Resolve Conflict Counseling & Therapy Services in Orlando, East Orlando, Lake Mary, Winter Park & Clermont Florida FL
* Cut discipline problems in half.
* Terminate after school Detention-Foundation Academy in Orlando discontinued their Detention program using this process
* Rebuild the relationships between provokers and victims
* Building Trust/Positive Peer Pressure in the Classroom Groups-Onsite
* Consult can be in the format of an in-service, a retreat or direct service to students in the classroom.
* Download Brochure of this Consultation
* Building Positive Peer Pressure Handouts and Handout Instructions-Available for Purchase
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Building Positive Peer Pressure by Teaching Positive Socialization
Seung-Hui Cho, Virginia Tech Student, was bullied by fellow high school students who mocked his shyness and the strange way he talked, according to classmates. He probably heard “Sorry! Sorry! Sorry!” over and over again. “Sorry” a word forced under pressure in schools across the country. “Sorry” is what students like Cho receive over and over again, and then the perpetrator receives a time out, detention, work detail, suspension or expulsion. “Lociento” is the Spanish word for Sorry and means “I feel for you.” Picture someone forced in anger to say “Sorry!” but instead insert the phrase “I feel for you!!!” Sounds ludicrous. Now imagine someone punching a student in the nose and then shortly thereafter saying “I feel for you!” After this insincere, forced apology, the perpetrator then becomes resentful toward the victim and attempts to be more covert in hurting or provoking the victim the next time.
Additionally, these punishments isolate or further creates a divide between the perpetrator from the victim rather than repair the relationship. A principal of a large private school called Jim West to ask for advice with a couple of students that were enemies for 3 years. One student pushed another student in the bathroom and hit his head on the wall and the parents were very upset. Jim recommended the APC Plan for the student. A-Apologize, and P-Plan to “make it up to him” cleaning out his desk or carry his backpack for the day. The student did not want to do either plan, but the principal wisely responded by saying “why not think about it and we will deal with it first thing the next morning” as she realizes when we are angry we need time to cool down. When we are angry we are “Temporarily Insane” and do not think logically and may say or do something we would not normally otherwise. The next morning the boy entered her office and, get this, he offered to both carry the other boy’s backpack & clean out his desk. Now these boys had been enemies for three years, so when it came time for his backpack to be carried do you think the victim would let the other boy out of his sight with his backpack[?] . . . NO WAY! So picture two boys walking down the hall together, one carrying 2 backpacks and the other snickering a little but starting to connect throughout the day.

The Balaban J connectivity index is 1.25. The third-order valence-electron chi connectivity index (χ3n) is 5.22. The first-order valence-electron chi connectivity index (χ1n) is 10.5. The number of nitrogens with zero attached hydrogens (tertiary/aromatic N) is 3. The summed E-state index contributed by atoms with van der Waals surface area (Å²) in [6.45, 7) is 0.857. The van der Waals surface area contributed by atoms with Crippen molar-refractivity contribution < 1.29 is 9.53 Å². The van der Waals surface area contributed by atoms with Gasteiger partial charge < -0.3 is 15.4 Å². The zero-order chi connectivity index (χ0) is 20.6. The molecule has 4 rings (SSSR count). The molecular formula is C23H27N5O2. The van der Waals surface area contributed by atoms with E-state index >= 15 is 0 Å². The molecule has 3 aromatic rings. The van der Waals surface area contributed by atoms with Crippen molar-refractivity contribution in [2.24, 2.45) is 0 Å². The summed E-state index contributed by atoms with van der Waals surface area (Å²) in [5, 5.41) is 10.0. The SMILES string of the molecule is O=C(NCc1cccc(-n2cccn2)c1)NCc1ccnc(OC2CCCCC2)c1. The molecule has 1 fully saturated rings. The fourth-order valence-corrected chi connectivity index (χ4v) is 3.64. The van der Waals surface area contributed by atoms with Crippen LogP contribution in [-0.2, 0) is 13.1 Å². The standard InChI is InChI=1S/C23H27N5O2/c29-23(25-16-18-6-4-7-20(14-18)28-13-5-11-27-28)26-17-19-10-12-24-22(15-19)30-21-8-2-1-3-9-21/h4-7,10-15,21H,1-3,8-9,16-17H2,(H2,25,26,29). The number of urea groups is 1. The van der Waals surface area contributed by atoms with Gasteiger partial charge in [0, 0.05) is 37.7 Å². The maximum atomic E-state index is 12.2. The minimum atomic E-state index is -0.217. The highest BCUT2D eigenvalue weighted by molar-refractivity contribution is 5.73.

This happens in schools using the APC plan all over the state because if the person responsible does not “Make it Up” then they lose their privileges at school until they do comply. So back to the two boys walking together the rest of the day . . . I spoke with the father of one of the boys about a year ago and was told the boys have been spending the night and doing things together ever since and that was 1 1/2 years later. So what’s exciting about this illustration is that with this plan, instead of isolating the perpetrator with punishment, the kids are given a format to repair or rebuild the relationship by “making it up.” Would the Virginia Tech incident have been avoided if this system was used in Cho’s school to not only have the students apologize, but have them do something that repairs the hurt and the relationship. The boy in the school illustration was made aware by the principal that there would be an additional C-Consequence if this happens again and the consequence is always an “additional task or chore” for the victim to assure the student this would not happen again. However, it’s rare that it goes beyond the first step.
DETENTION ELIMINATION: Some schools have incorporated this process in their discipline program and have seen a 50% drop in discipline problems and have eliminated their after school detention program.
BULLYING PROGRAM: This program is also used by schools to reduce Bullying by teaching students positive socialization, giving them an opportunity each day to practice positive socialization, greeting their classmates by the end of the week each week, learning how to resolve conflict with the APC Plan and how to repair past hurts. Students are also more inclusive, more on time to school as they are eager to have a 4-5 students each day greet, compliment and affirm them each day. The seminar is available on DVD or call us at 407-248-0030 to order the DVD or set up a phone consultation.
Read More on How this Program Helps Families - ”Positive Conflict Resolution for Families” by James L West, MA, LMHC, NCC
Click on Notes below from Students that benefited from this Consultation!
Testimonials from the ACSI Annual Southern California Regional Conference – ACSI is an accreditation board for private schools and 3000 teachers attend this conference in Florida each year. The tapes for this seminar were among the best selling tapes.